I love contemporary black and white films. It’s the beauty of the tone and the other-worldliness it creates. I, Olga Hepnarova is a quiet, thoughtful film. Based on history, Olga was the last woman executed in Czechoslovakia, at the age of 22, for deliberately driving a truck along a crowded footpath. This portrayal attempts to create some context to her life and glean the psychology behind this act.
We first see Olga in her late teens, unhappy at home, attempting suicide, then in what could be an asylum. She is quiet and is the brunt of bullying, it is never clear why. She is then working driving trucks, living alone in a hut, seemingly socially inept. She has friends, lovers, knows that something is not quite right but can’t seem to find a lifeline.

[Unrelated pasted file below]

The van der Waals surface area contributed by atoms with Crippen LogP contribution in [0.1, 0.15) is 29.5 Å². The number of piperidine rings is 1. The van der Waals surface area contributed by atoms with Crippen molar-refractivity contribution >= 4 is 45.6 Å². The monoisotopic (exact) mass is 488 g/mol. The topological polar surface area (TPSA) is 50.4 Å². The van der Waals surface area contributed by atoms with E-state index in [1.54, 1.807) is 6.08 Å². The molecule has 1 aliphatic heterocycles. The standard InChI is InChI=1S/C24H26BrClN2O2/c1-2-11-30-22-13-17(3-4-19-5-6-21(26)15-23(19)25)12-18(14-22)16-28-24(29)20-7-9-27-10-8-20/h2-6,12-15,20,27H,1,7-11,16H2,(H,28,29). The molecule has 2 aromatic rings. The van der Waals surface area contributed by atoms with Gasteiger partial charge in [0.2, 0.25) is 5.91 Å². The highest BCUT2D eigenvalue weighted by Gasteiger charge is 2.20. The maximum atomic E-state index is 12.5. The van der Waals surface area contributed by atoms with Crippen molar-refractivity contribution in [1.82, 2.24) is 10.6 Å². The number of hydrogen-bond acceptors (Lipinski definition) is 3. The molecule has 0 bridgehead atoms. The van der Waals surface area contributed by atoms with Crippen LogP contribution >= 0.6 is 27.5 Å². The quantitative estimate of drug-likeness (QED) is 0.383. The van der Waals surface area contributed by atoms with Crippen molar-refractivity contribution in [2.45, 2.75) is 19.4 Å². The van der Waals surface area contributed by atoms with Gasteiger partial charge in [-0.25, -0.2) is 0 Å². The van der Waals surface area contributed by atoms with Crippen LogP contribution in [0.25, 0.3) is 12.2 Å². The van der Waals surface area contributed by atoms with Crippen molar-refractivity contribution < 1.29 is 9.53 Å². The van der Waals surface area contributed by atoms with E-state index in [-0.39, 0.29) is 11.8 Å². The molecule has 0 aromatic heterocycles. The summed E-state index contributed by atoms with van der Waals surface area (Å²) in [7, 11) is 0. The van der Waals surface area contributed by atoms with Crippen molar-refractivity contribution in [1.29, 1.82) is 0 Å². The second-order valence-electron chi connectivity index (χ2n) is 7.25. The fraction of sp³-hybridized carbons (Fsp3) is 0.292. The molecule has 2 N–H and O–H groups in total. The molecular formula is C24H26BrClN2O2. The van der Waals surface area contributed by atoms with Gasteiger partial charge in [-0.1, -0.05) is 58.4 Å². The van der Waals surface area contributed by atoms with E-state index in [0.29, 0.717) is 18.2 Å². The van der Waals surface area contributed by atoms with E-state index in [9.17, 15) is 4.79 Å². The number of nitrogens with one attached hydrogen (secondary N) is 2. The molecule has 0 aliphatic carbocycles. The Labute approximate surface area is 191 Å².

I found it disconcerting that we are given no context really to the changes in Olga’s life. A conventional film would have shown the transitions, made the facts of her life clear, but this film keeps us sometimes claustrophobically close to Olga’s world, not allowing us any objectivity. It is only toward the end of the film that the purpose and power of this becomes clear.
The black and white is beautiful – not in an Ansel Adams way, more akin to Elliot Erwitt or Diane Arbus. Olga’s white shirt, dark eyes, Louise Brooks bob, the light through the continuous fug of cigarette smoke still linger in my mind. The ending is powerful; regardless of what might be true about the real Olga, it gives me insight into her anger and powerlessness.
Bechdel test – pass